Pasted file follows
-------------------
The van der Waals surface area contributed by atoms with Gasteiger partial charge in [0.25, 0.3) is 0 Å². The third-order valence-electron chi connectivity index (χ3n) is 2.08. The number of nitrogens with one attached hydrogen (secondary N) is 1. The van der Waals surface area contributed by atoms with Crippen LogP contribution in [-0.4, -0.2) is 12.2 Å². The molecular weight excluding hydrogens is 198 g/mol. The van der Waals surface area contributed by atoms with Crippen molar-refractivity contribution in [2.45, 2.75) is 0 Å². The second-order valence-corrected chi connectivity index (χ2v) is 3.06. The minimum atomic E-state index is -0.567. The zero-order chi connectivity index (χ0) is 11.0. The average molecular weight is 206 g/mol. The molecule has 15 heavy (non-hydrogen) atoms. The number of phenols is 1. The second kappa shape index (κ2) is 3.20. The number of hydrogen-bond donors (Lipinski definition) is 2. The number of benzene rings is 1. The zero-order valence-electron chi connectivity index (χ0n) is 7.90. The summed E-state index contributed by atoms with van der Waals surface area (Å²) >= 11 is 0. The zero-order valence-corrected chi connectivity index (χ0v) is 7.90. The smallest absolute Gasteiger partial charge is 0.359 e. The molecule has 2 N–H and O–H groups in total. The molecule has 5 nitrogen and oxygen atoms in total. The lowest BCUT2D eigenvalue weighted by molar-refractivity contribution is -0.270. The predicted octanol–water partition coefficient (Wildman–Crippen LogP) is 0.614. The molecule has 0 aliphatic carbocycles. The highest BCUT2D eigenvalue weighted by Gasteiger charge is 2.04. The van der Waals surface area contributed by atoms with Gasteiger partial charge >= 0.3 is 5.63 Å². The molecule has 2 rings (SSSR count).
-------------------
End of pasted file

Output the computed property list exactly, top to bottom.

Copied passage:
The van der Waals surface area contributed by atoms with Gasteiger partial charge in [0.25, 0.3) is 0 Å². The third-order valence-electron chi connectivity index (χ3n) is 2.08. The number of nitrogens with one attached hydrogen (secondary N) is 1. The van der Waals surface area contributed by atoms with Crippen LogP contribution in [-0.4, -0.2) is 12.2 Å². The molecular weight excluding hydrogens is 198 g/mol. The van der Waals surface area contributed by atoms with Crippen molar-refractivity contribution in [2.45, 2.75) is 0 Å². The second-order valence-corrected chi connectivity index (χ2v) is 3.06. The minimum atomic E-state index is -0.567. The zero-order chi connectivity index (χ0) is 11.0. The average molecular weight is 206 g/mol. The molecule has 15 heavy (non-hydrogen) atoms. The number of phenols is 1. The second kappa shape index (κ2) is 3.20. The number of hydrogen-bond donors (Lipinski definition) is 2. The number of benzene rings is 1. The zero-order valence-electron chi connectivity index (χ0n) is 7.90. The summed E-state index contributed by atoms with van der Waals surface area (Å²) >= 11 is 0. The zero-order valence-corrected chi connectivity index (χ0v) is 7.90. The smallest absolute Gasteiger partial charge is 0.359 e. The molecule has 2 N–H and O–H groups in total. The molecule has 5 nitrogen and oxygen atoms in total. The lowest BCUT2D eigenvalue weighted by molar-refractivity contribution is -0.270. The predicted octanol–water partition coefficient (Wildman–Crippen LogP) is 0.614. The molecule has 0 aliphatic carbocycles. The highest BCUT2D eigenvalue weighted by Gasteiger charge is 2.04. The van der Waals surface area contributed by atoms with Gasteiger partial charge >= 0.3 is 5.63 Å². The molecule has 2 rings (SSSR count).